Reviewing the Kanji – Stats for 2014-03-29
624 Kanji in and things are really starting to pile up!
I currently have 52 Kanji in my restudy deck which I really ned to get round to fitting in especially as over 20 of these are Kanji that I have yet to successfully recognise and recall.
After around Kanji number 516 Heisig stops providing complete Kanji stories and only provides a listing of the main primitives encouraging you to come up with your own stories. This is quite clearly something that I have not yet mastered however the community at ‘Remembering the Kanji’ (RTK) have provided numerous stories for each of the Kanji and I have begun incorporating some of these stories into my study.
The upside of this is that the stories provided by the community at RTK are far more outlandish and wacky the Heisig’s stories so many of them are becoming far easier to recall.
The primary piece of advice I would give anyone else studying this method is to ensure that the Kanji reviews are done on a daily basis as there is nothing more discouraging then seeing over 80 Kanji for review plus 22 new to learn on a particular day.
In an effort to reduce the ever increasing stack of forgotten Kanji I will aim to record each time a Kanji has been forgotten thus giving me a better idea on the Kanji stories that I need to revisit and concentrate on, most likely this will be around the 5 Kanji mark.
Reviewing the Kanji – Stats for 2014-03-21
Well 470 Kanji in and things are certainly a lot tougher than the first week.
There are a few Kanji that I am confusing with each other and this is likely to me not placing enough emphasis on the key word.
For example getting 切 (cut) confused with 刃 (Blade). A revisit to Heisig’s accompanying story for each Kanji cleared up any confusion.
It is however encouraging to see Heisig’s method working so well, and sure there will be Kanji that are forgotten along the way but the important thing is to keep doing the reviews every day – otherwise they really do start to pile up!
Although this method is only going to equip me with the key meaning of each Kanji rather than learning all of the On and Kun readings separately I will be using a method popularised by Khatzumoto and his blog AJATT (All Japanese All The Time).
It will be quite some time before I get to that stage of my study as I still have long way to go!
Right enough for now, time to go and study today’s 22 new Kanji.
Here are the stats from Reviewing The Kanji for week 1 of the 2000+ Kanji in 97 days challenge:-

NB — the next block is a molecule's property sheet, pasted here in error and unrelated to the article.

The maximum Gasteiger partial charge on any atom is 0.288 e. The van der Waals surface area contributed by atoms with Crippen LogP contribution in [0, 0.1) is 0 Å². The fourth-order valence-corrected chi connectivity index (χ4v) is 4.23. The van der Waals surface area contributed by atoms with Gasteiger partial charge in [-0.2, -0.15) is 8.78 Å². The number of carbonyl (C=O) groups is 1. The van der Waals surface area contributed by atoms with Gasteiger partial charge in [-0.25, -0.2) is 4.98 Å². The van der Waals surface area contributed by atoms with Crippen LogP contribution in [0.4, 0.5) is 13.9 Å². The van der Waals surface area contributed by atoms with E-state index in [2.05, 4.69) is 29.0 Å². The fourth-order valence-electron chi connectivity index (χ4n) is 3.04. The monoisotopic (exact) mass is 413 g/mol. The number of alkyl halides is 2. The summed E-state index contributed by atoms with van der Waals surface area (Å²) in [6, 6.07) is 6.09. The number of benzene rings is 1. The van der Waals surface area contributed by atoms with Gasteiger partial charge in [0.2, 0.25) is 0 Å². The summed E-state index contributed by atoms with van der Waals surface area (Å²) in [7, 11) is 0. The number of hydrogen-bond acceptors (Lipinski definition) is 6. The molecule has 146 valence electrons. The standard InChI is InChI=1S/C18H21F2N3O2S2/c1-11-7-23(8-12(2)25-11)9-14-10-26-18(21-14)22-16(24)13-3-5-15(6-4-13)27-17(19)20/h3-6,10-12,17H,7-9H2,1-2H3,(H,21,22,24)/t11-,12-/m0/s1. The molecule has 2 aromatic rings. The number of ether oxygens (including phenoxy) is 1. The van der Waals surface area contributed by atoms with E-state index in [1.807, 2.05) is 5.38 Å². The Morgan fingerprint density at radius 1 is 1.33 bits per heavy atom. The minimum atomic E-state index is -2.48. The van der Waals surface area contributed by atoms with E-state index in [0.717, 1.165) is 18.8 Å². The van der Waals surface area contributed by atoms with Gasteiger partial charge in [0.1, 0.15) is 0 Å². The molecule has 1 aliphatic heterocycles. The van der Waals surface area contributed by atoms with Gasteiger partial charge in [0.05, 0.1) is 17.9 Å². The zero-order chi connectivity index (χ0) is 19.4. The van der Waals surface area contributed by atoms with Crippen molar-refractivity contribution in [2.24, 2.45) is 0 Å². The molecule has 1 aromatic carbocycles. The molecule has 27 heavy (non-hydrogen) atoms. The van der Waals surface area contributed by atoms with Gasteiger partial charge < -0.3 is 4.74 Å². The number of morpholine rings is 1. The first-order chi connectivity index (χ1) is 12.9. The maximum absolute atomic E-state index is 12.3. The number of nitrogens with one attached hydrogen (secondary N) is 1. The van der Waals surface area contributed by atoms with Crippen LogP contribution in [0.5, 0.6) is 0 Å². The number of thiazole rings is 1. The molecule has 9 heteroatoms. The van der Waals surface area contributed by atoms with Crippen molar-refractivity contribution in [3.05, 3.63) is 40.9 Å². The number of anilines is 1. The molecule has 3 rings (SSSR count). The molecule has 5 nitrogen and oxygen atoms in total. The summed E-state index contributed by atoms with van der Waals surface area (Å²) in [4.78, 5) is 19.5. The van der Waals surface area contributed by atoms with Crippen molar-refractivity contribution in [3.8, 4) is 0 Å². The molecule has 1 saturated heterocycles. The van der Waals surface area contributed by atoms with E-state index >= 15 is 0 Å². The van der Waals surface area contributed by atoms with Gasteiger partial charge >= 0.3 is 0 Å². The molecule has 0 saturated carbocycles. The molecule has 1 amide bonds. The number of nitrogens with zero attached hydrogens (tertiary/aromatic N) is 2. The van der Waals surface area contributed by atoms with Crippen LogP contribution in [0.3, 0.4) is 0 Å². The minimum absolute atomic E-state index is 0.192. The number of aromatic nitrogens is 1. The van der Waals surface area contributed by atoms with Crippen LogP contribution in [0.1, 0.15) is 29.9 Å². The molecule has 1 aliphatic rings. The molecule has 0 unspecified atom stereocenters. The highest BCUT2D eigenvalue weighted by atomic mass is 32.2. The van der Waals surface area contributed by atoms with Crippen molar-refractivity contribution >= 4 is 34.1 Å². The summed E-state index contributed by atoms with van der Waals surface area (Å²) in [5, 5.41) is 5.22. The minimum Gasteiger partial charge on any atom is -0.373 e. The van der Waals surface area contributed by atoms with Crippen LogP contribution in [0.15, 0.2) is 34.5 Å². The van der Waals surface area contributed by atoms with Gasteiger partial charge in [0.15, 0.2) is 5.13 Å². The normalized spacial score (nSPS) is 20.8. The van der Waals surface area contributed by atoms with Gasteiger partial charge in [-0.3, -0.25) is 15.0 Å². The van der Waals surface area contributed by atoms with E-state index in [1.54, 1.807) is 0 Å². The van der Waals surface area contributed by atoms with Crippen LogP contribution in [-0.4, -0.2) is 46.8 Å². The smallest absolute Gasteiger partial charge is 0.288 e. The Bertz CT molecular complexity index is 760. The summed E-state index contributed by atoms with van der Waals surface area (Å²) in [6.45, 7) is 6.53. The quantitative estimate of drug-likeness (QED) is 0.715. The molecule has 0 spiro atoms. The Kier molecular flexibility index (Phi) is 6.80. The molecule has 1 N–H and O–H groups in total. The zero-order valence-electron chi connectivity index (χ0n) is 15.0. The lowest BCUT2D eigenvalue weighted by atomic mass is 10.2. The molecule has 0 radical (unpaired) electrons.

I will be posting daily statics on their own dedicated page and weekly summaries here.
The first week went very well indeed, mainly because this is not the first or even the second time I have attempted to learn the Kanji; this will be third time lucky!
As I have covered around 150 Kanji using Heisig’s method previously the stories and associated Kanji were easily recalled.
Over the next week I will be encountering many Kanji that I have not previously studied so I will have to pay much greater attention to the stories and will most likely be forgetting quite a few Kanji!
In my never ending quest of Japanese language proficiency I came across an ebook entitiled ‘How to learn Japanese in a year’ by the Nihongo Shark team available by signing up to their newsletter.
Of particular note was the section on how to learn the 2,000+ (2,230 to be exact) Joyo Kanji in 97 days which you can find here.
As you can see this is no small feet as 2,000+ kanji look a little something like this
The article recommends using the following resources in order to maximise the learning process.
- Anki Flashcards
- Heisig’s Remembering the Kanji
- Reviewing the Kanji
So from the 3rd of March 2014 until the 3rd of May 2014 I will be using the above resources and will document my progress here.
See you in 3 months!
To kick things off and to refresh some of the areas I studies at uni I have been working my way through the CISSP study guide as well as learning Python and Powershell.
One of the biggest issues is knowing where to start and what to focus on. As I already have a background is software testing, I think a logical place to begin is with Web Application Security Testing.
To give a good overview of web application security I will be working my way through the OWASP (Open Web Applications Security Project) top 10 list of vulnerabilities which are:-
Here you will find reviews and opinions of Android applications for learning Japanese. These will be assessed both on the Google Nexus 7 and Samsung Galaxy S3.